Genetic

Menopause Microchapters

Home

Patient Information

Overview

Historical Perspective

Classification

Pathophysiology

Causes

Differential Diagnosis

Epidemiology and Demographics

Natural History, Complications and Prognosis

Diagnosis

History and Symptoms

Physical Examination

Laboratory Findings

Other Imaging Findings

Treatment

Medical Therapy

Cost-Effectiveness of Therapy

Future or Investigational Therapies

Case Studies

Case #1

Menopause pathophysiology On the Web

Most recent articles

Most cited articles

Review articles

CME Programs

Powerpoint slides

Images

American Roentgen Ray Society Images of Menopause pathophysiology

All Images
X-rays
Echo & Ultrasound
CT Images
MRI

Ongoing Trials at Clinical Trials.gov

US National Guidelines Clearinghouse

NICE Guidance

FDA on Menopause pathophysiology

CDC on Menopause pathophysiology

Menopause pathophysiology in the news

Blogs on Menopause pathophysiology

Directions to Hospitals Treating Menopause

Risk calculators and risk factors for Menopause pathophysiology

Associated Conditions[edit | edit source]

  1. Cardiovascular disease: " Estrogen has a positive effect on the tunica intima of the artery wall, helping to keep blood vessels flexible. During menopause, estrogen deficiency causes vasoconstriction of the vessel wall and an accelerated increase of low-density lipoprotein (LDL). Thus, menopause is linked to the increased risk of cardiovascular disease".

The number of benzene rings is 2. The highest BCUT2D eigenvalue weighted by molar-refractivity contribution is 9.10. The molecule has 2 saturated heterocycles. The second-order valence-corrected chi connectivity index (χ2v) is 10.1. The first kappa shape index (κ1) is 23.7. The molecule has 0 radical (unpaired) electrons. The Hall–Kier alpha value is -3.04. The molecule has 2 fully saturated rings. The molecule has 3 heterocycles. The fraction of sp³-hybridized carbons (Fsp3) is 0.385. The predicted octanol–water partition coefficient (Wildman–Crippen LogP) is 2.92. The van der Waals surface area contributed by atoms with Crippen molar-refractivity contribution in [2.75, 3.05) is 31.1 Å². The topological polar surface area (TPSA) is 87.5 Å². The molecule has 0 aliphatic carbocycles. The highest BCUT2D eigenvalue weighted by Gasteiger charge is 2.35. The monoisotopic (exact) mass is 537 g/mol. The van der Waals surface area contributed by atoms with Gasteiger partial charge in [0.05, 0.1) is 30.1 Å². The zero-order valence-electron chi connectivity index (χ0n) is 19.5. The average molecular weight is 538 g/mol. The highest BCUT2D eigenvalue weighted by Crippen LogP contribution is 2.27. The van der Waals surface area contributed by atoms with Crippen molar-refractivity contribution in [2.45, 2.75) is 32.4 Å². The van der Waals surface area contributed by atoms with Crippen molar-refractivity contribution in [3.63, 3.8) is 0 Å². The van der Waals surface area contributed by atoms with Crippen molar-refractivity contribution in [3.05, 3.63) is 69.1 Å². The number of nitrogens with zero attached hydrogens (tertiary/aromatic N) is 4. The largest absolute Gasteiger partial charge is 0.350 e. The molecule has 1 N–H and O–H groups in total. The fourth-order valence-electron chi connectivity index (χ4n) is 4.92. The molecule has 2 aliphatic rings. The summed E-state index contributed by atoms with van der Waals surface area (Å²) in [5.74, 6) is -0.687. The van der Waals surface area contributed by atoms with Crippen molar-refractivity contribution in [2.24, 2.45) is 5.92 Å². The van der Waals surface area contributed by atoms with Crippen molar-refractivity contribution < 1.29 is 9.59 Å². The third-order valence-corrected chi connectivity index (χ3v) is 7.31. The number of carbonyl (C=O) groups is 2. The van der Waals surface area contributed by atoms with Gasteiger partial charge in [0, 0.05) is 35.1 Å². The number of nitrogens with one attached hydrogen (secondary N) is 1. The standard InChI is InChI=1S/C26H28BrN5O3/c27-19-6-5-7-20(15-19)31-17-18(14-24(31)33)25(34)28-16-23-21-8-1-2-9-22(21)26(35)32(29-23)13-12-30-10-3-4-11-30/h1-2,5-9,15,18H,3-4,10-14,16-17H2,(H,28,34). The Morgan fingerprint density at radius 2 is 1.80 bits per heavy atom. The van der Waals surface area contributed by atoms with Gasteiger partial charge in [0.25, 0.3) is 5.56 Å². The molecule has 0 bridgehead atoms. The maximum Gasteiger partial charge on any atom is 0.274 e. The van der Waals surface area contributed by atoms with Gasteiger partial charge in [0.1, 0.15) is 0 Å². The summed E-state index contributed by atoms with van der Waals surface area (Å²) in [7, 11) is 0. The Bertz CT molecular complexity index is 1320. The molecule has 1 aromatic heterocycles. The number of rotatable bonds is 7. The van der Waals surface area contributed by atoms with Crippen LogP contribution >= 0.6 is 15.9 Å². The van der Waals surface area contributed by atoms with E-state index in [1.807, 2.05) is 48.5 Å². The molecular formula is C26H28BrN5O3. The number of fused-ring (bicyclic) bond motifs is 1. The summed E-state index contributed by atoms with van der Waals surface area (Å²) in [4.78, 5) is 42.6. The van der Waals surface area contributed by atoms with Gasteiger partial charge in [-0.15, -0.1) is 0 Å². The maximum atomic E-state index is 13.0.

2. Osteoporosis is a disease of the bones that causes bones to become weak and break easily." During menopause, estrogen deficiency increases osteoclastic activity, such that there is an imbalance of osteoclastic and osteoblastic activity. This results in more bone being reabsorbed and overall bone loss.  Estrogen deficiency leads to the release of cytokines among them RANKK ligand (RANKL), which plays a critical role in the osteoclastogenesis cascade. During menopause, women experience an increased rate of bone loss of 3% to 5% per year for 5 to 7 years".[5]


Microscopic Pathology

On microscopic histopathological of menopause," Structures of the ovaries ( cortex and medulla) are change, the distinction between the cortex and medulla is less evident. The cortex becomes thinner, it has fewer follicles that is the tendency towards the fragmentation of the corpora arenacea. Additionally, there are invaginations of the surface epithelium of the cortex, and epithelial inclusion cysts are present. The medulla develops stromal fibrosis and scars. The medulla also undergoes the hyalinization of vessel walls, with architectural changes of vessels. There is also a significant change in the vagina during menopause, the mucosa layer of the vagina begins to atrophy due to decreased estrogen that causes this cell layer to become drier and thinner. As a result, the vaginal mucosa loses its elasticity and becomes fragile".[6]






References


Template:WikiDoc Sources